David Earl and Chris Hayward in Brian & Charles

And that, I think, brings me to my biggest complaint about Brian & Charles: The notion that an impoverished, awkward bachelor from Wales could successfully create cognizant life out of a washing machine and an extra-large cardigan was really the only thing I believed in. I didn't buy that a documentary crew would be following Brian around long before the origin of his seven-foot miracle. I didn't buy Brian's crush on Hazel, or hers on him, based solely on their mutual inability to say anything. I didn't buy whatever emotional age we were meant to think Charles was, as he's either a hyperactive toddler (complete with random pouting episodes) or a sullen teenager (complete with rock music blaring from his bedroom) depending on a scene's needs. I didn't buy Michie's bully choosing to incinerate Charles after the robot was proving so beneficial as slave labor. I didn't buy the townsfolk's collective refusal to stand up to said bully until Brian's bravery unwittingly forced them to. (And even then, they wait until Brian has been viciously abused to make their displeasure known.) I didn't buy the all-expenses-paid “trip around the world” golden ticket that Charles was ultimately rewarded. (Who paid for that?! Barely employed Brian? The unseen, one-man doc crew?)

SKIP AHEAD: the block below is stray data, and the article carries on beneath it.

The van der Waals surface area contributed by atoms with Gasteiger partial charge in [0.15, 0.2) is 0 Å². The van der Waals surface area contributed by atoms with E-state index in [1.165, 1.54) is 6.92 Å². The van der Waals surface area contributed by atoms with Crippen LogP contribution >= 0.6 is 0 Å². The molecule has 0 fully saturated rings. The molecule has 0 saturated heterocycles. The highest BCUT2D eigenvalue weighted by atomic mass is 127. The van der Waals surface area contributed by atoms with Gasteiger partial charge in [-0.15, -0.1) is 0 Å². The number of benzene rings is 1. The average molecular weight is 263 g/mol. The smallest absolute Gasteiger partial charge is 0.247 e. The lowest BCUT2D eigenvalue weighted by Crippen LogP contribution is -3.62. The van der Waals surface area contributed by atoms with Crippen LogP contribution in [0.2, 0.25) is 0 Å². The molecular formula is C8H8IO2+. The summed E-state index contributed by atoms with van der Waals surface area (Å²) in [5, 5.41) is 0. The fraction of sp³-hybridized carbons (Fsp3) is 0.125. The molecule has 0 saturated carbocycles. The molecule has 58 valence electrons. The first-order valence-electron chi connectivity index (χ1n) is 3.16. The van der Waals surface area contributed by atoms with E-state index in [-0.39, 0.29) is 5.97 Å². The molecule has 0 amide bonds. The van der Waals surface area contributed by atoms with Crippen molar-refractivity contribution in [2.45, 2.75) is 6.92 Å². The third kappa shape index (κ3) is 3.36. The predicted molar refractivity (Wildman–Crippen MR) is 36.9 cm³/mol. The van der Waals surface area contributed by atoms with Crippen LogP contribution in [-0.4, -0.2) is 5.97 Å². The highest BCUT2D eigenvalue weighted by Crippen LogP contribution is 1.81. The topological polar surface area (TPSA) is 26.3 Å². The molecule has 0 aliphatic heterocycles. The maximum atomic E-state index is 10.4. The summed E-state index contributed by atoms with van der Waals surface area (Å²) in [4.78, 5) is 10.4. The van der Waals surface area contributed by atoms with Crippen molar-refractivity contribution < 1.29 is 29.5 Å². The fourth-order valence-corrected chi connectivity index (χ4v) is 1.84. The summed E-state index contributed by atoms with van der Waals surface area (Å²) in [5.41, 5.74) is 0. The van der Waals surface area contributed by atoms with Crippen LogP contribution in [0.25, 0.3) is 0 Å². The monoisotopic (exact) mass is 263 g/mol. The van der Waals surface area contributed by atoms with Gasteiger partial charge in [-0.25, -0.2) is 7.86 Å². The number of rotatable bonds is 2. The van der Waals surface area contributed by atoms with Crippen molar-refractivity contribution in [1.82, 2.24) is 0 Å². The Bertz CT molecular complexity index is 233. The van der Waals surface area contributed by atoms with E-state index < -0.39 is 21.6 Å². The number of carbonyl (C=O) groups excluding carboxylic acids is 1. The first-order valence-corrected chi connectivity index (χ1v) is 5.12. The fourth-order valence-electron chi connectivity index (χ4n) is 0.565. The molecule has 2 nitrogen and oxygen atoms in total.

Brian & Charles obviously means well, and it may feel churlish to bitch so hard on such a low-key, wispy, eager-to-please work. But I found the experience maddening, and can only imagine this as a case of a successful short film proving desperately ill-suited for feature-film format. If the same thing happens with the Marcel the Shell movie, I'm gonna be devastated.